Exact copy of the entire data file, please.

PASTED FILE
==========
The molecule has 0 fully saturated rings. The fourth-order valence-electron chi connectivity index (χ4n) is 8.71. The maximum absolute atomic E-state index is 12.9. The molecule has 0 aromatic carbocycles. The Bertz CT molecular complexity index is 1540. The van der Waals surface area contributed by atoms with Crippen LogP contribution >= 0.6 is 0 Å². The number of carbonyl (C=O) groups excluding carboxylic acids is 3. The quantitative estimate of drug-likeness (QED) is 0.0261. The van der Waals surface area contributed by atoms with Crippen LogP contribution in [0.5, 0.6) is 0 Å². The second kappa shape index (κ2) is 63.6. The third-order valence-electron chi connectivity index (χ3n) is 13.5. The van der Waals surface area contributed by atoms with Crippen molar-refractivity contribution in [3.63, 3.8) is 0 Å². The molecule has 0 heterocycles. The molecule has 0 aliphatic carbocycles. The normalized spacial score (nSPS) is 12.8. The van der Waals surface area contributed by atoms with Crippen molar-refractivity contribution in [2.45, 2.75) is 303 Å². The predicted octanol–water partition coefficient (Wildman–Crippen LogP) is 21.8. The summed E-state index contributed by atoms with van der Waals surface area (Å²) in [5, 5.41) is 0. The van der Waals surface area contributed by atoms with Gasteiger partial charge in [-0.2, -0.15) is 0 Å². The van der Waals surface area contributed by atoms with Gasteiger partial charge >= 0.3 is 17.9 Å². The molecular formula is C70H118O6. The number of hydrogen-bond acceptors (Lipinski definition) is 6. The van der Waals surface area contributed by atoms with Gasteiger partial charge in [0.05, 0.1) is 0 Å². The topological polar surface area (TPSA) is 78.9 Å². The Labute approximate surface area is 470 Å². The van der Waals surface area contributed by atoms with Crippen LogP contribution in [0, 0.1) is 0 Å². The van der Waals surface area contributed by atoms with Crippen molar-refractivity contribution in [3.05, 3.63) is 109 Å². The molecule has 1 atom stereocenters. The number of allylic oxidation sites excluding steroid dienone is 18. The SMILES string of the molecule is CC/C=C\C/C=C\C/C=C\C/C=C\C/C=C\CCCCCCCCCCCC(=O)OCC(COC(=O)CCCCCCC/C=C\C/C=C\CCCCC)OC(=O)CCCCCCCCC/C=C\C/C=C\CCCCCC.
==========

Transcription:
The molecule has 0 fully saturated rings. The fourth-order valence-electron chi connectivity index (χ4n) is 8.71. The maximum absolute atomic E-state index is 12.9. The molecule has 0 aromatic carbocycles. The Bertz CT molecular complexity index is 1540. The van der Waals surface area contributed by atoms with Crippen LogP contribution >= 0.6 is 0 Å². The number of carbonyl (C=O) groups excluding carboxylic acids is 3. The quantitative estimate of drug-likeness (QED) is 0.0261. The van der Waals surface area contributed by atoms with Crippen LogP contribution in [0.5, 0.6) is 0 Å². The second kappa shape index (κ2) is 63.6. The third-order valence-electron chi connectivity index (χ3n) is 13.5. The van der Waals surface area contributed by atoms with Crippen molar-refractivity contribution in [3.63, 3.8) is 0 Å². The molecule has 0 heterocycles. The molecule has 0 aliphatic carbocycles. The normalized spacial score (nSPS) is 12.8. The van der Waals surface area contributed by atoms with Crippen molar-refractivity contribution in [2.45, 2.75) is 303 Å². The predicted octanol–water partition coefficient (Wildman–Crippen LogP) is 21.8. The summed E-state index contributed by atoms with van der Waals surface area (Å²) in [5, 5.41) is 0. The van der Waals surface area contributed by atoms with Gasteiger partial charge in [-0.2, -0.15) is 0 Å². The van der Waals surface area contributed by atoms with Gasteiger partial charge >= 0.3 is 17.9 Å². The molecular formula is C70H118O6. The number of hydrogen-bond acceptors (Lipinski definition) is 6. The van der Waals surface area contributed by atoms with Gasteiger partial charge in [0.05, 0.1) is 0 Å². The topological polar surface area (TPSA) is 78.9 Å². The Labute approximate surface area is 470 Å². The van der Waals surface area contributed by atoms with Crippen LogP contribution in [0, 0.1) is 0 Å². The van der Waals surface area contributed by atoms with Crippen molar-refractivity contribution in [3.05, 3.63) is 109 Å². The molecule has 1 atom stereocenters. The number of allylic oxidation sites excluding steroid dienone is 18. The SMILES string of the molecule is CC/C=C\C/C=C\C/C=C\C/C=C\C/C=C\CCCCCCCCCCCC(=O)OCC(COC(=O)CCCCCCC/C=C\C/C=C\CCCCC)OC(=O)CCCCCCCCC/C=C\C/C=C\CCCCCC.